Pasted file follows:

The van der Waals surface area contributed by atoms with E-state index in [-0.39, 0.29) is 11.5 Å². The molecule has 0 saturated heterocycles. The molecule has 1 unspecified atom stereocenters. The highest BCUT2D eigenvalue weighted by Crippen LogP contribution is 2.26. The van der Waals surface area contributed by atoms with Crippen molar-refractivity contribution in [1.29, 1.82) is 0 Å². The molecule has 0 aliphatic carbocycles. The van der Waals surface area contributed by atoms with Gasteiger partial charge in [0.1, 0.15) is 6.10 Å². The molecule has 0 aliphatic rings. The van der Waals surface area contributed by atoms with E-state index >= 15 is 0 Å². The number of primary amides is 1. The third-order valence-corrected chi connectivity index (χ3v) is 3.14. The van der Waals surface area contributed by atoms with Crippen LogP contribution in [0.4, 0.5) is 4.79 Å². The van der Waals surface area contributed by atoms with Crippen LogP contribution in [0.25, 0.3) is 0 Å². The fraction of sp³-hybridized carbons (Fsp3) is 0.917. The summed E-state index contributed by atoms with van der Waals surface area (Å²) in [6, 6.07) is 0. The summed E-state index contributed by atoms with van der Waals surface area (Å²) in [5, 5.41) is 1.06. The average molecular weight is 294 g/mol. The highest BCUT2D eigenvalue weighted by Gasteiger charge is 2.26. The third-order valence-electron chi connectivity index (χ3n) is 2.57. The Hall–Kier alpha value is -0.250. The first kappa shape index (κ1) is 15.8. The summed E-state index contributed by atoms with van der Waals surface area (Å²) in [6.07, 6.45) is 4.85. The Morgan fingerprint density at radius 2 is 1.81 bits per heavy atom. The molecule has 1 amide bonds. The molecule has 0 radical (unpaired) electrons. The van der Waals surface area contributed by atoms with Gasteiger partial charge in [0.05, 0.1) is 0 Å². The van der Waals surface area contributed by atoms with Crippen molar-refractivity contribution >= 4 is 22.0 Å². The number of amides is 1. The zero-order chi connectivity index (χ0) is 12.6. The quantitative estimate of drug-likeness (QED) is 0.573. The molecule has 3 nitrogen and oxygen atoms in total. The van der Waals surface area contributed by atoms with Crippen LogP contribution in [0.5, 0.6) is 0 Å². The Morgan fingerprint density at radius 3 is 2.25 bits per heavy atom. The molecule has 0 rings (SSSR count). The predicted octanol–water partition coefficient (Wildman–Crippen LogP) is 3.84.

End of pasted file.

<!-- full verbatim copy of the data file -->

The van der Waals surface area contributed by atoms with E-state index in [-0.39, 0.29) is 11.5 Å². The molecule has 0 saturated heterocycles. The molecule has 1 unspecified atom stereocenters. The highest BCUT2D eigenvalue weighted by Crippen LogP contribution is 2.26. The van der Waals surface area contributed by atoms with Crippen molar-refractivity contribution in [1.29, 1.82) is 0 Å². The molecule has 0 aliphatic carbocycles. The van der Waals surface area contributed by atoms with Gasteiger partial charge in [0.1, 0.15) is 6.10 Å². The molecule has 0 aliphatic rings. The van der Waals surface area contributed by atoms with E-state index >= 15 is 0 Å². The number of primary amides is 1. The third-order valence-corrected chi connectivity index (χ3v) is 3.14. The van der Waals surface area contributed by atoms with Crippen LogP contribution in [0.4, 0.5) is 4.79 Å². The van der Waals surface area contributed by atoms with Crippen LogP contribution in [0.25, 0.3) is 0 Å². The fraction of sp³-hybridized carbons (Fsp3) is 0.917. The summed E-state index contributed by atoms with van der Waals surface area (Å²) in [6, 6.07) is 0. The summed E-state index contributed by atoms with van der Waals surface area (Å²) in [5, 5.41) is 1.06. The average molecular weight is 294 g/mol. The highest BCUT2D eigenvalue weighted by Gasteiger charge is 2.26. The third-order valence-electron chi connectivity index (χ3n) is 2.57. The Hall–Kier alpha value is -0.250. The first kappa shape index (κ1) is 15.8. The summed E-state index contributed by atoms with van der Waals surface area (Å²) in [6.07, 6.45) is 4.85. The Morgan fingerprint density at radius 2 is 1.81 bits per heavy atom. The molecule has 1 amide bonds. The molecule has 0 radical (unpaired) electrons. The van der Waals surface area contributed by atoms with Gasteiger partial charge in [0.05, 0.1) is 0 Å². The van der Waals surface area contributed by atoms with Crippen molar-refractivity contribution >= 4 is 22.0 Å². The number of amides is 1. The zero-order chi connectivity index (χ0) is 12.6. The quantitative estimate of drug-likeness (QED) is 0.573. The molecule has 3 nitrogen and oxygen atoms in total. The van der Waals surface area contributed by atoms with Crippen LogP contribution in [0.5, 0.6) is 0 Å². The Morgan fingerprint density at radius 3 is 2.25 bits per heavy atom. The molecule has 0 rings (SSSR count). The predicted octanol–water partition coefficient (Wildman–Crippen LogP) is 3.84.